7. A dunnage conversion machine, comprising: a conversion assembly having an inlet and an outlet that advances, inwardly gathers and crumples sheet stock material as the stock material passes through the conversion assembly; and guidesupstream of the conversion assembly that define separate paths to circumferentially-spaced regions of the inlet such that one sheet does not wrap around another sheet, whereby the crumpled strip exiting the outlet can readily separate and follow separatepaths.

8. A machine as set forth in claim 7, wherein each path to the inlet extends in a different direction from a proximal end adjacent the inlet.

9. A machine as set forth in claim 7, wherein the guide assembly guides stock material to opposite sides of the inlet.

10. A machine as set forth in claim 7, wherein the guide assembly includes at least two guide members that define the respective paths to the inlet.

11. A machine as set forth in claim 10, wherein the guide members extend across the path of the stock material.

12. A machine as set forth in claim 11, wherein the guide members include a bar-like member or a roller.

13. A machine as set forth in claim 7, wherein the conversion assembly includes a converging chute having its larger end adjacent to or defining the inlet.

14. A machine as set forth in claim 7, wherein the conversion assembly includes a movable member for drawing stock material through the conversion assembly to dispense a strip of dunnage lengthwise through the outlet.

15. A dunnage conversion machine, comprising means for converting sheet stock material into a dunnage product as the stock material travels from an inlet to an outlet of the converting means; and means for guiding multiple sheets of stockmaterial to respective laterally-disposed regions of the inlet of the converting means such that one sheet does not wrap around another sheet.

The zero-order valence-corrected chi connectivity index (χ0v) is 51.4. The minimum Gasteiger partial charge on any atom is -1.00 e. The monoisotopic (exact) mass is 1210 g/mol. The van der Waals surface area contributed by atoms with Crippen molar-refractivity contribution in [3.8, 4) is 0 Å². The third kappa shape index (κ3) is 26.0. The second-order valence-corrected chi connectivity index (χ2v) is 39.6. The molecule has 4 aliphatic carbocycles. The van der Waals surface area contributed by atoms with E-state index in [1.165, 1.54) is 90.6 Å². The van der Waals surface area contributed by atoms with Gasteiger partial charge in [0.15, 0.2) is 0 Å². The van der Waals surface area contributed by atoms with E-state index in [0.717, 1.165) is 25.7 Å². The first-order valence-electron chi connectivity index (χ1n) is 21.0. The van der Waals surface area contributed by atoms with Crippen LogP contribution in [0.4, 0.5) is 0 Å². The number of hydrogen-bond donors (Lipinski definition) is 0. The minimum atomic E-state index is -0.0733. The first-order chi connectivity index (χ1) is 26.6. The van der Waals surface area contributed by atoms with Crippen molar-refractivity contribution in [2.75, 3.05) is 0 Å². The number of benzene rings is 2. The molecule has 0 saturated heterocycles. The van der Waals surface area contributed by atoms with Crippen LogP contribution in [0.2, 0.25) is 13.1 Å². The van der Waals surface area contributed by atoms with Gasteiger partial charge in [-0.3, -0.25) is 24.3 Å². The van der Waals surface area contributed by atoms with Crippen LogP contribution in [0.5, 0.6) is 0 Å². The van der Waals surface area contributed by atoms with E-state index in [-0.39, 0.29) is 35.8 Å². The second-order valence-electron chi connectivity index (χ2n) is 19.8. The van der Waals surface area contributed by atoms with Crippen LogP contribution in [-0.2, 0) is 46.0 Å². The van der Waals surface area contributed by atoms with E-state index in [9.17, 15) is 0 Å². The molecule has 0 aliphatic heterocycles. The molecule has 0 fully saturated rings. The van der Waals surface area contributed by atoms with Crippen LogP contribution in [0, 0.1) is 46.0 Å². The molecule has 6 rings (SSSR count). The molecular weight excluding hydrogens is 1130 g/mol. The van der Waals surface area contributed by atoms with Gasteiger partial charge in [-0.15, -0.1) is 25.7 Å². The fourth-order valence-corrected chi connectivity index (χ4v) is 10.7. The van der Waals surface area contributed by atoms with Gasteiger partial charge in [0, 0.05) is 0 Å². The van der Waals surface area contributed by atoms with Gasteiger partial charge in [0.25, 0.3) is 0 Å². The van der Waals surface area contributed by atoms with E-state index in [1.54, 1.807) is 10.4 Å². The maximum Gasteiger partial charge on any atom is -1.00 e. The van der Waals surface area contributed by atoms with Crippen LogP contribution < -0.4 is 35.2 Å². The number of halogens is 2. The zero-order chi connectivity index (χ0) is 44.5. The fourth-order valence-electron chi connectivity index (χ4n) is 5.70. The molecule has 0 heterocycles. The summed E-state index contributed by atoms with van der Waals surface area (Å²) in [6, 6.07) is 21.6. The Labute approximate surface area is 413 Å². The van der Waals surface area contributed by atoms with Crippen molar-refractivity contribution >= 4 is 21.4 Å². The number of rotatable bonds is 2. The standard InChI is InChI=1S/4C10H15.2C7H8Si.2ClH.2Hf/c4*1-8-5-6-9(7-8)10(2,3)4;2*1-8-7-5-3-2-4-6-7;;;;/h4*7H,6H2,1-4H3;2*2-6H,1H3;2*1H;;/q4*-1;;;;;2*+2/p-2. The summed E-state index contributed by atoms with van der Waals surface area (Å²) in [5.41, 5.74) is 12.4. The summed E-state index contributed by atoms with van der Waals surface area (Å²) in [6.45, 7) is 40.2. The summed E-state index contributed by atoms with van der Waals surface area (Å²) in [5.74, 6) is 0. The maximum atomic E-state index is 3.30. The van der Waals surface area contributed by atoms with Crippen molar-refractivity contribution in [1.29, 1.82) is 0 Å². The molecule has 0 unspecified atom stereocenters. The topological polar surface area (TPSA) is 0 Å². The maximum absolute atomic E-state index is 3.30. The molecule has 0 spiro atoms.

16. A machine as set forth in claim 15, wherein the means for guiding includes multiple transverse members extending across respective paths of the stock material to guide the stock material to the inlet.

17. A machine as set forth in claim 15, wherein the means for converting pulls multiple sheets of stock material together as the stock material passes therethrough.

18. A machine as set forth in claim 15, wherein the guiding means provides a means for preventing one sheet from wrapping around another sheet in the converting means such that the strip of dunnage disposed from the conversion assembly canfollow separate paths.
Description: FIELD OF THE INVENTION

This invention relates generally to a dunnage dispensing system for supplying dunnage to fill a void in a container, and more particularly to an dunnage conversion machine and method for dispensing strips of dunnage to fill a void in an upperportion of a container.

BACKGROUND